3 Tips to Starting Your Social Enterprise Success

The exciting thing about social entrepreneurship is that you have the ability to start from just a seed of an idea.

Social Enterprise WEA and the Seed of an Idea

Melinda Kramer had such an idea when she thought of Women’s Earth Alliance (WEA). Her seed of an idea involved connecting grassroots women environmental leaders to essential resources, training and advocacy. Through using her business management skills, Melinda was able to provide support to women all over the world.

There’s a useful article by Deborah Fleischer entitled: ‘Women’s Earth Alliance: Three Strategies for Growing a Successful Social Enterprise‘. It’s an easy-to-read guide about what you can do to transform your seed of an idea into a successful social enterprise. Deborah draws on observations of Melinda Kramer’s experiences building and growing WEA into an “extraordinary global organization.”

3 Tips to Starting Your Social Enteprise Success

In a nutshell, Deborah outlines the 3 major tips as follows:

  1. Find Passionate Leaders and Build a Strong Advisory Board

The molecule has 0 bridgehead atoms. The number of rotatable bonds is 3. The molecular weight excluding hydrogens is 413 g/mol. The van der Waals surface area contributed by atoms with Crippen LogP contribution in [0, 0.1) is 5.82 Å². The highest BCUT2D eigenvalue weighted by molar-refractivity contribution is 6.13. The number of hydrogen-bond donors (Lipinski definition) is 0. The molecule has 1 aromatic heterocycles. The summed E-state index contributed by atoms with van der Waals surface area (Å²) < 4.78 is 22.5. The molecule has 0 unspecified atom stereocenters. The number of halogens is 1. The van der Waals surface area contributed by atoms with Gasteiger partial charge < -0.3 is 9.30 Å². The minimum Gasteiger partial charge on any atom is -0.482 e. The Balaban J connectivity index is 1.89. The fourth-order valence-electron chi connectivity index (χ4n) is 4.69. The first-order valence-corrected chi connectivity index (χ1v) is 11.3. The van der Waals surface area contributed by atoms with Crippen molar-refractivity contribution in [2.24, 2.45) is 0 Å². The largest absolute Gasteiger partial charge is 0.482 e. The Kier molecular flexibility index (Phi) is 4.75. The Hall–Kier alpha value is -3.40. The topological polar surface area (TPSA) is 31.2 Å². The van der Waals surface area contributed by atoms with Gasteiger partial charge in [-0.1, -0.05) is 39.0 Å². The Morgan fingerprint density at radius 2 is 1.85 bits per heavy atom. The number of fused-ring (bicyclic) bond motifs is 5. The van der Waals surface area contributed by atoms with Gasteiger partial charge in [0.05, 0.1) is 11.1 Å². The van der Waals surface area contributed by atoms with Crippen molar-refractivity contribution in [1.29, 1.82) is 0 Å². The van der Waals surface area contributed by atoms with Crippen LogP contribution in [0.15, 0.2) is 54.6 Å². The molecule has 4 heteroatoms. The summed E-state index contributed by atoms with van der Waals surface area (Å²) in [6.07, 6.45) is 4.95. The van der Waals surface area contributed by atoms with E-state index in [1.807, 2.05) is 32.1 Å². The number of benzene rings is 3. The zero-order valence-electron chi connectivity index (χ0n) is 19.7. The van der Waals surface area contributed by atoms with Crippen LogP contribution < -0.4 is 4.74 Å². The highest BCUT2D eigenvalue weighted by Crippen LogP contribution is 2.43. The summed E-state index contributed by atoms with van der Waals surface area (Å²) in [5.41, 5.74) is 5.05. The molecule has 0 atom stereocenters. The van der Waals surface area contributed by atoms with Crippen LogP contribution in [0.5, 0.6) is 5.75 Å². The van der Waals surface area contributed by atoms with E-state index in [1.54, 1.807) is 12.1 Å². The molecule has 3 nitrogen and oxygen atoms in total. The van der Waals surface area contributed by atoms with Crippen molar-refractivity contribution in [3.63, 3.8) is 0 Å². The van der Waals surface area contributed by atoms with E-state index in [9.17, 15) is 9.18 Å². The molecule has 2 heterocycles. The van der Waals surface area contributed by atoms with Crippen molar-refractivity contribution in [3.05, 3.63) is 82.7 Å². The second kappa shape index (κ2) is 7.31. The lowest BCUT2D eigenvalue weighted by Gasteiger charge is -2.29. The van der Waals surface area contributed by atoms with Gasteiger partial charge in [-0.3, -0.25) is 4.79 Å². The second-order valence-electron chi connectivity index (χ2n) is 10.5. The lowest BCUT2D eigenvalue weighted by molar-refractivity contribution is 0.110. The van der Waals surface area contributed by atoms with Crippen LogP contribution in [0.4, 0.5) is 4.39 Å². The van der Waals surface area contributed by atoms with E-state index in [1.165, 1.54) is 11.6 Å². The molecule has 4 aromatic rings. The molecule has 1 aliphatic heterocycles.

2. Listen Before You Act
  3. Find the Right Partners

1 Fundamental: Teamwork

All three tips seem to focus on one major thing: the team dynamic of social enterprises.

This is evident in the following ways:

  1. Firstly, you have to find other passionate leaders, and work in alliance with them. You build a synergy with other social entrepreneurs and social leaders, drawing on their strengths and ideas.
  2. Secondly, you must involve people who will be affected by your social enterprise, and people who are deeply knowledgeable of the issue. In WEA’s case, it was about involving and listening to women in India, Afria and American Southwest.
  3. Thirdly, you should seek out other organizations that have a similar vision as your social enterprise. Link with them so that you’re both not overlapping in your roles. Connect with other partner organizations so that resources and time and energy are efficiently and effectively allocated. It also allows you to leverage your efforts, allowing your social enterprise to focus more on what it can do best.

Overall, social entrepreneurs must learn and develop their ability to work in a team.

As WEA’s example shows, a social enterprise may involve a multi-layered network of teamwork – from the team within your organization, and your relationship with the community, to partnering with related social enterprises locally and internationally. When it comes down to it, it involves have the ideal business management techniques to back your business up.